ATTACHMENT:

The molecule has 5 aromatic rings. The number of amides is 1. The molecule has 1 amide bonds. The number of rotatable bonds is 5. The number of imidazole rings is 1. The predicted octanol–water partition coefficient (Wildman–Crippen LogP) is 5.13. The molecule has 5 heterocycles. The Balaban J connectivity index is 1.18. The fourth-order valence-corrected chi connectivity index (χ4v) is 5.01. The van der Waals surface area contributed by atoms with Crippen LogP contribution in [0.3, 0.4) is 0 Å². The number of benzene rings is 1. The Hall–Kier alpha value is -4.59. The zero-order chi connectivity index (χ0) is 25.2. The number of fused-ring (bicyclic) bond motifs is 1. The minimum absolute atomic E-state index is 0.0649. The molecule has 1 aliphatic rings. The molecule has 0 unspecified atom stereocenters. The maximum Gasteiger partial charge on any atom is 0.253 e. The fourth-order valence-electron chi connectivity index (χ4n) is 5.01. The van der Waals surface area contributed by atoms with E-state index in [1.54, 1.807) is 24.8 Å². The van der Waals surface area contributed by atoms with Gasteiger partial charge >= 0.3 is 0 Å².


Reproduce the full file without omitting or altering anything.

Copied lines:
The molecule has 5 aromatic rings. The number of amides is 1. The molecule has 1 amide bonds. The number of rotatable bonds is 5. The number of imidazole rings is 1. The predicted octanol–water partition coefficient (Wildman–Crippen LogP) is 5.13. The molecule has 5 heterocycles. The Balaban J connectivity index is 1.18. The fourth-order valence-corrected chi connectivity index (χ4v) is 5.01. The van der Waals surface area contributed by atoms with Crippen LogP contribution in [0.3, 0.4) is 0 Å². The number of benzene rings is 1. The Hall–Kier alpha value is -4.59. The zero-order chi connectivity index (χ0) is 25.2. The number of fused-ring (bicyclic) bond motifs is 1. The minimum absolute atomic E-state index is 0.0649. The molecule has 1 aliphatic rings. The molecule has 0 unspecified atom stereocenters. The maximum Gasteiger partial charge on any atom is 0.253 e. The fourth-order valence-electron chi connectivity index (χ4n) is 5.01. The van der Waals surface area contributed by atoms with E-state index in [1.54, 1.807) is 24.8 Å². The van der Waals surface area contributed by atoms with Gasteiger partial charge >= 0.3 is 0 Å².